Various Artists - Jump Start 2 (2011)

Various Artists

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Around this time last year I highly recommended a compilation album entitled Jump Start by Ginger Tony on the Soul Unsigned label, which jump started my weekend when I put it on the stereo.  Hopefully you picked up that album, because I am pleased to say that Jump Start 2 picks up where the other left off. How do I describe this compilation? It's not exactly eclectic, it's not a dance album, funk, Brazilian or jazz album either; rather it's a melange of all of this.  Like Tina Turner said at the start of "Proud Mary," the beginning is "easy" but the finish is "rough," or in this case, vigorous. 

Around this time last year I highly recommended a compilation album entitled Jump Start by Ginger Tony on the Soul Unsigned label, which jump started my weekend when I put it on the stereo.  Hopefully you picked up that album, because I am pleased to say that Jump Start 2 picks up where the other left off. How do I describe this compilation? It's not exactly eclectic, it's not a dance album, funk, Brazilian or jazz album either; rather it's a melange of all of this.  Like Tina Turner said at the start of "Proud Mary," the beginning is "easy" but the finish is "rough," or in this case, vigorous. 

The compilation starts very soulful with Seductive Souls' "Is This Love," which features the vocals of Michael Arkk.  It's a gentle opener and not indicative of how the rest of the compilation is, which is quite refreshing.  Arkk's vocals remind me of Cee-Lo with a tinge of Aaron Neville, which adds a richness to the track about whether all the things he is experiencing are love or not.  Whilst I enjoyed that the song, the same couldn't be said for the next song, "Northern Comfort" by Dr Rubberfunk.  Moving away from the soulful vibe that had been created in the opening track, the remix put on this compilation was a crime which goes under the category known as murderation.  In this case a perfectly good soul track with horns and beats which harken back to yesteryear has a dance beat thrown over it and extended to twice its original length.  Whilst Ginger Tony did not create the remix, I do question what its place is on this compilation, as when listened to in the light of the whole album it still falls short.  Thankfully the natural order is restored with the next track, "June" by London's Gizelle Smith, who brings a slightly raw and retro sound.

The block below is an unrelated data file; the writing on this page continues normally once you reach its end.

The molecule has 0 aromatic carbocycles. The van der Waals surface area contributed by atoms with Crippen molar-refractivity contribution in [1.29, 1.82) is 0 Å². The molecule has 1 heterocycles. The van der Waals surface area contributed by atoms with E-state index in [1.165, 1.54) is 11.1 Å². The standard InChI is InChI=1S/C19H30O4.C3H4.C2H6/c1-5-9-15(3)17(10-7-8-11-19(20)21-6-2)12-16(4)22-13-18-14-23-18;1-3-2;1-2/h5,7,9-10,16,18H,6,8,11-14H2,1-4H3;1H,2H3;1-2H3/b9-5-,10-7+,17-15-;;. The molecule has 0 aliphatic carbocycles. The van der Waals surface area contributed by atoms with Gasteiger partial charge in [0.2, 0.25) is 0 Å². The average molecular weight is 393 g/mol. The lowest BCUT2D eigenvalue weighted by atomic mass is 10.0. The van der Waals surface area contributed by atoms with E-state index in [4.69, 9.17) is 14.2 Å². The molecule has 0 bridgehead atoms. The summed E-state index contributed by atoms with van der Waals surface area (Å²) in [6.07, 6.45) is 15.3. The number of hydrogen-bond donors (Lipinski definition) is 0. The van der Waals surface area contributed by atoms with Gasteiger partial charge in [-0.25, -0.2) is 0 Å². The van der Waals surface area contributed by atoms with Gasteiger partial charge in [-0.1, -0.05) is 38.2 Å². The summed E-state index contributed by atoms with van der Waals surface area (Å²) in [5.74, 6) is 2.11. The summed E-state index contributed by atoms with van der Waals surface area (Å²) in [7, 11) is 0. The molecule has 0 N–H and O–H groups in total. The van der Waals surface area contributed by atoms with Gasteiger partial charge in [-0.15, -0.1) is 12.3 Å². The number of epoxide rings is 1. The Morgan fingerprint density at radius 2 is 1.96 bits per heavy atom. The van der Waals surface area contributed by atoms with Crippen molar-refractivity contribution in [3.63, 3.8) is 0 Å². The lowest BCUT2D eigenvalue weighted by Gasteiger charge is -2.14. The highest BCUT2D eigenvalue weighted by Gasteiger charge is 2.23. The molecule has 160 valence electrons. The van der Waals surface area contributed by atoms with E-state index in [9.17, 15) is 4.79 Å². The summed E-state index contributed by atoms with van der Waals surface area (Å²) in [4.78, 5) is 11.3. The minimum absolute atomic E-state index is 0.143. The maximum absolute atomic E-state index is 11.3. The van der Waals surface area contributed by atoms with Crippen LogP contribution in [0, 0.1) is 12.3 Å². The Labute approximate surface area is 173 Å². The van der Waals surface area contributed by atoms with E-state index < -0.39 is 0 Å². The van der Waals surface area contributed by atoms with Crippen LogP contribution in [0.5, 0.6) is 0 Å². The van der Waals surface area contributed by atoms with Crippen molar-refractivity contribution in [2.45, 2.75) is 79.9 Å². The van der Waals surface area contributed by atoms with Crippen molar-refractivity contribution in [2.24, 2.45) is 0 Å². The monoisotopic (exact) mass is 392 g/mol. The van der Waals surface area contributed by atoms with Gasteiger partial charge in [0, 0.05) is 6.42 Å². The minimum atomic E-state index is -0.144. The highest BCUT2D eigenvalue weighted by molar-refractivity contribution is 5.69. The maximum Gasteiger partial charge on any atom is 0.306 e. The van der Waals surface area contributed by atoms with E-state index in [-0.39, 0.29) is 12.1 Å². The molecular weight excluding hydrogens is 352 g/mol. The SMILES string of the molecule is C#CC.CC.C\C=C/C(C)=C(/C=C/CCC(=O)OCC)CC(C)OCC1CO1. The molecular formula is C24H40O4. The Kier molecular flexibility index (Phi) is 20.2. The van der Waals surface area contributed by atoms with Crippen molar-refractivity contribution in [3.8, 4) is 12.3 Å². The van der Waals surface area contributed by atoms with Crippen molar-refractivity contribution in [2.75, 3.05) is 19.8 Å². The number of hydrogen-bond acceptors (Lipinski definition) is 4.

From here the compilation changes again, and this is where I feel Ginger Tony comes into his element, and I believe he really enjoyed compiling the album.  There are the Brazilian nuances of Diesler's "Samba Magic," the infectious house beats of Inaya Day and Ralf GUM's "Lose My Worries" and the crooning jazz style of Milano Jazz Dance featuring Felix on "Goodbye." 

Apart from a couple of tracks the rest of the album is really a collection of enjoyable cuts to move to.  For me, the Jephte Guillame remix of "Weak" by Monday Michiru was the track of this compilation; 100% dynamite.  It reminded me of the house music scene in the 90s, where the beat was hard, deep and almost tribal.  Michiru's vocal is light and haunting over the driving beat, and the near 8 minutes was still not enough for me; if anything I was left weak wanting more. 

For fans of nu-jazz there are a number of choices on this compilation; I really enjoyed "The Birds Like It" by Tape Five.  If you liked Brenda Boykin's style on the last compilation, then this song is a must for you.  It's fast paced and musically punchy, but it also has smooth jazz lounge vocals by Iain Mackenzie, which make it a musical delight. 

Other musical highlights on this compilation are Papik's "Staying For Good," Soopsoul's relationship reminding "Brand Nu." and the slightly dark and sexy bass line of Renegades of Jazz's "Karabine."  What I enjoy about this album and everything else from the Soul Unsigned label it that it reminds me actually how small the world is, when it comes to talking to each other through music.  The array of countries that the music comes from always blows me away, as it all sounds so fresh and exciting and not out of place (unless it's a murderation).  Germany, France, Nigeria, United Kingdom, Italy and Japan are a few examples of where these artists hail from on this compilation.  I genuinely liked about 85% of this album, and enjoyed the fast pace and variations to the tracks.  This album leans very heavily to the dance genre rather than soul; in fact, the album may have been more powerful as a complete dance compilation rather than one that includes a soul cut here and there. I hope that on the next compilation the international summit of dance tracks continues, especially the nu-jazz and tribal beats; however until then I'll enjoy this thoroughly. Recommended. 

By Ricardito

 

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